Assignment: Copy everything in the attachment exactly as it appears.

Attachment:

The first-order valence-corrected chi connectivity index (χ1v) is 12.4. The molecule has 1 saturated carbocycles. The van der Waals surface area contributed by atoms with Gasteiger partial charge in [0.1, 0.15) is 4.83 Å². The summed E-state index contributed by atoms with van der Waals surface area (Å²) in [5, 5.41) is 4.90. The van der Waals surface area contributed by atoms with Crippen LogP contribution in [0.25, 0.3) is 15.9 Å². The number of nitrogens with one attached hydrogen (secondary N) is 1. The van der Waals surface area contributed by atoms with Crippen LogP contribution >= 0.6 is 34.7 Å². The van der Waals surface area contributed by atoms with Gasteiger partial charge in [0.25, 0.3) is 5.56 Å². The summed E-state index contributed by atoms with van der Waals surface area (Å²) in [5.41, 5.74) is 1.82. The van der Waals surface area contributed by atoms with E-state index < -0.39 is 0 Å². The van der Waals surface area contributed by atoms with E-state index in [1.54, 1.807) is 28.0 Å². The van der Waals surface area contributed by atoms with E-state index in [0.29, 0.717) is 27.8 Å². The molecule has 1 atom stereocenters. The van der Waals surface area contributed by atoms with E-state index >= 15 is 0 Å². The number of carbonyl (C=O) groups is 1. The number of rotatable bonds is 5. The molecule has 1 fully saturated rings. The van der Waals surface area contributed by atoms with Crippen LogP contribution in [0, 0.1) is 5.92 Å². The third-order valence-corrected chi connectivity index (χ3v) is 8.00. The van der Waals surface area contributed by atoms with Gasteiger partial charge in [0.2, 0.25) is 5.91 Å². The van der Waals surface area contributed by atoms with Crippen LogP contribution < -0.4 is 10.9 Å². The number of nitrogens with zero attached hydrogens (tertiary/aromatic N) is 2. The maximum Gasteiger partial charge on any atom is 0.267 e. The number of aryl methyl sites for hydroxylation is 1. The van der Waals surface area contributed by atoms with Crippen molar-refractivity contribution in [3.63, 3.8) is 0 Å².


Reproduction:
The first-order valence-corrected chi connectivity index (χ1v) is 12.4. The molecule has 1 saturated carbocycles. The van der Waals surface area contributed by atoms with Gasteiger partial charge in [0.1, 0.15) is 4.83 Å². The summed E-state index contributed by atoms with van der Waals surface area (Å²) in [5, 5.41) is 4.90. The van der Waals surface area contributed by atoms with Crippen LogP contribution in [0.25, 0.3) is 15.9 Å². The number of nitrogens with one attached hydrogen (secondary N) is 1. The van der Waals surface area contributed by atoms with Crippen LogP contribution >= 0.6 is 34.7 Å². The van der Waals surface area contributed by atoms with Gasteiger partial charge in [0.25, 0.3) is 5.56 Å². The summed E-state index contributed by atoms with van der Waals surface area (Å²) in [5.41, 5.74) is 1.82. The van der Waals surface area contributed by atoms with E-state index < -0.39 is 0 Å². The van der Waals surface area contributed by atoms with E-state index in [1.54, 1.807) is 28.0 Å². The van der Waals surface area contributed by atoms with E-state index in [0.29, 0.717) is 27.8 Å². The molecule has 1 atom stereocenters. The van der Waals surface area contributed by atoms with E-state index >= 15 is 0 Å². The number of carbonyl (C=O) groups is 1. The number of rotatable bonds is 5. The molecule has 1 fully saturated rings. The van der Waals surface area contributed by atoms with Crippen LogP contribution in [0, 0.1) is 5.92 Å². The third-order valence-corrected chi connectivity index (χ3v) is 8.00. The van der Waals surface area contributed by atoms with Gasteiger partial charge in [0.2, 0.25) is 5.91 Å². The van der Waals surface area contributed by atoms with Crippen LogP contribution < -0.4 is 10.9 Å². The number of nitrogens with zero attached hydrogens (tertiary/aromatic N) is 2. The maximum Gasteiger partial charge on any atom is 0.267 e. The number of aryl methyl sites for hydroxylation is 1. The van der Waals surface area contributed by atoms with Crippen molar-refractivity contribution in [3.63, 3.8) is 0 Å².